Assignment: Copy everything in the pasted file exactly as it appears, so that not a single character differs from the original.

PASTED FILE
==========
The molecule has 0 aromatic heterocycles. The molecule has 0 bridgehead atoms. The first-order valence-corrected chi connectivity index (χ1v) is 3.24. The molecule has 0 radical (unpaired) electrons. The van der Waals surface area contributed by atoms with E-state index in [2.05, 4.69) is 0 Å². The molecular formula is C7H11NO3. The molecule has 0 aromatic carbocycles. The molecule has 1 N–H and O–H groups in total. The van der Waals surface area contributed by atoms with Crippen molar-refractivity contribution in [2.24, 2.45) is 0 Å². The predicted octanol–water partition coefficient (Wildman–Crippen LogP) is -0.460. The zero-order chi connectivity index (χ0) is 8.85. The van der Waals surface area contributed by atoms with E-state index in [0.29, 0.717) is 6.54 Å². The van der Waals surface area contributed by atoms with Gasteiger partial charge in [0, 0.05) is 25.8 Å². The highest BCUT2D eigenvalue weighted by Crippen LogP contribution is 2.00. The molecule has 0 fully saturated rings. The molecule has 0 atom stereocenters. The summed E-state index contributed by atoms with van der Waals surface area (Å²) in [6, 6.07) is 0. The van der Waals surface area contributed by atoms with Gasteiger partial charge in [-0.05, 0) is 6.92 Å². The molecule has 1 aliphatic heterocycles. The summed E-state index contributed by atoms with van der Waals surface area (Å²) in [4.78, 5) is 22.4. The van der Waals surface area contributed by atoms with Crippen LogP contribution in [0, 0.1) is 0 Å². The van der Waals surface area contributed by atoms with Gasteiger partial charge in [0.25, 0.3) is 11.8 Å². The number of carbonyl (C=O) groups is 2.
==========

The molecule has 0 aromatic heterocycles. The molecule has 0 bridgehead atoms. The first-order valence-corrected chi connectivity index (χ1v) is 3.24. The molecule has 0 radical (unpaired) electrons. The van der Waals surface area contributed by atoms with E-state index in [2.05, 4.69) is 0 Å². The molecular formula is C7H11NO3. The molecule has 0 aromatic carbocycles. The molecule has 1 N–H and O–H groups in total. The van der Waals surface area contributed by atoms with Crippen molar-refractivity contribution in [2.24, 2.45) is 0 Å². The predicted octanol–water partition coefficient (Wildman–Crippen LogP) is -0.460. The zero-order chi connectivity index (χ0) is 8.85. The van der Waals surface area contributed by atoms with E-state index in [0.29, 0.717) is 6.54 Å². The van der Waals surface area contributed by atoms with Gasteiger partial charge in [0, 0.05) is 25.8 Å². The highest BCUT2D eigenvalue weighted by Crippen LogP contribution is 2.00. The molecule has 0 fully saturated rings. The molecule has 0 atom stereocenters. The summed E-state index contributed by atoms with van der Waals surface area (Å²) in [6, 6.07) is 0. The van der Waals surface area contributed by atoms with Gasteiger partial charge in [-0.05, 0) is 6.92 Å². The molecule has 1 aliphatic heterocycles. The summed E-state index contributed by atoms with van der Waals surface area (Å²) in [4.78, 5) is 22.4. The van der Waals surface area contributed by atoms with Crippen LogP contribution in [0, 0.1) is 0 Å². The van der Waals surface area contributed by atoms with Gasteiger partial charge in [0.25, 0.3) is 11.8 Å². The number of carbonyl (C=O) groups is 2.